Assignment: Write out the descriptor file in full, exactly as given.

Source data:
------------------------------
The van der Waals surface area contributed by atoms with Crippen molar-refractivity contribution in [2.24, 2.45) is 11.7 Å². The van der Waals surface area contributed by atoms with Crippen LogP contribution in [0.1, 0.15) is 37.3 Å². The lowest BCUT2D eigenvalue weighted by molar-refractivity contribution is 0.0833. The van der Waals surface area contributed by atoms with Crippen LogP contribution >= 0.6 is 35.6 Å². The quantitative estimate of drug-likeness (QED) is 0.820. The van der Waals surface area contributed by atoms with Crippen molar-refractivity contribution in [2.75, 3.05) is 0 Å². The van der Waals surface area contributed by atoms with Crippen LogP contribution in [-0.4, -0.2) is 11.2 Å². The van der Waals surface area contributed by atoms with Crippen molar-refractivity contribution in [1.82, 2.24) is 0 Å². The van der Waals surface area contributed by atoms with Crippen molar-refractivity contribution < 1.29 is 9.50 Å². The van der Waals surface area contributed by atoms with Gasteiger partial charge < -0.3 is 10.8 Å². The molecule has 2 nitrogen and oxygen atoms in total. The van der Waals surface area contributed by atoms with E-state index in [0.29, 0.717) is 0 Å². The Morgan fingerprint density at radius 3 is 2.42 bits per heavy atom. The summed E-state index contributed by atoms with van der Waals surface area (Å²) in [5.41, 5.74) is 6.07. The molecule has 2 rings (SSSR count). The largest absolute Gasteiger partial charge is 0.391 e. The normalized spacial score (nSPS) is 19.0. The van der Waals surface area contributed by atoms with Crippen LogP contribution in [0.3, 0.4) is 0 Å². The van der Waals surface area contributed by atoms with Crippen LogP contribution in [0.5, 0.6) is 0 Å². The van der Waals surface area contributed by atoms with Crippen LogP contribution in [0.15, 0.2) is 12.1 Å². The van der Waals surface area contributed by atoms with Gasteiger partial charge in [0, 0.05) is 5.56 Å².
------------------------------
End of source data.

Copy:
The van der Waals surface area contributed by atoms with Crippen molar-refractivity contribution in [2.24, 2.45) is 11.7 Å². The van der Waals surface area contributed by atoms with Crippen LogP contribution in [0.1, 0.15) is 37.3 Å². The lowest BCUT2D eigenvalue weighted by molar-refractivity contribution is 0.0833. The van der Waals surface area contributed by atoms with Crippen LogP contribution >= 0.6 is 35.6 Å². The quantitative estimate of drug-likeness (QED) is 0.820. The van der Waals surface area contributed by atoms with Crippen molar-refractivity contribution in [2.75, 3.05) is 0 Å². The van der Waals surface area contributed by atoms with Crippen LogP contribution in [-0.4, -0.2) is 11.2 Å². The van der Waals surface area contributed by atoms with Crippen molar-refractivity contribution in [1.82, 2.24) is 0 Å². The van der Waals surface area contributed by atoms with Crippen molar-refractivity contribution < 1.29 is 9.50 Å². The van der Waals surface area contributed by atoms with Gasteiger partial charge < -0.3 is 10.8 Å². The molecule has 2 nitrogen and oxygen atoms in total. The van der Waals surface area contributed by atoms with E-state index in [0.29, 0.717) is 0 Å². The Morgan fingerprint density at radius 3 is 2.42 bits per heavy atom. The summed E-state index contributed by atoms with van der Waals surface area (Å²) in [5.41, 5.74) is 6.07. The molecule has 2 rings (SSSR count). The largest absolute Gasteiger partial charge is 0.391 e. The normalized spacial score (nSPS) is 19.0. The van der Waals surface area contributed by atoms with Crippen LogP contribution in [0.3, 0.4) is 0 Å². The van der Waals surface area contributed by atoms with Crippen LogP contribution in [0.5, 0.6) is 0 Å². The van der Waals surface area contributed by atoms with Crippen LogP contribution in [0.15, 0.2) is 12.1 Å². The van der Waals surface area contributed by atoms with Gasteiger partial charge in [0, 0.05) is 5.56 Å².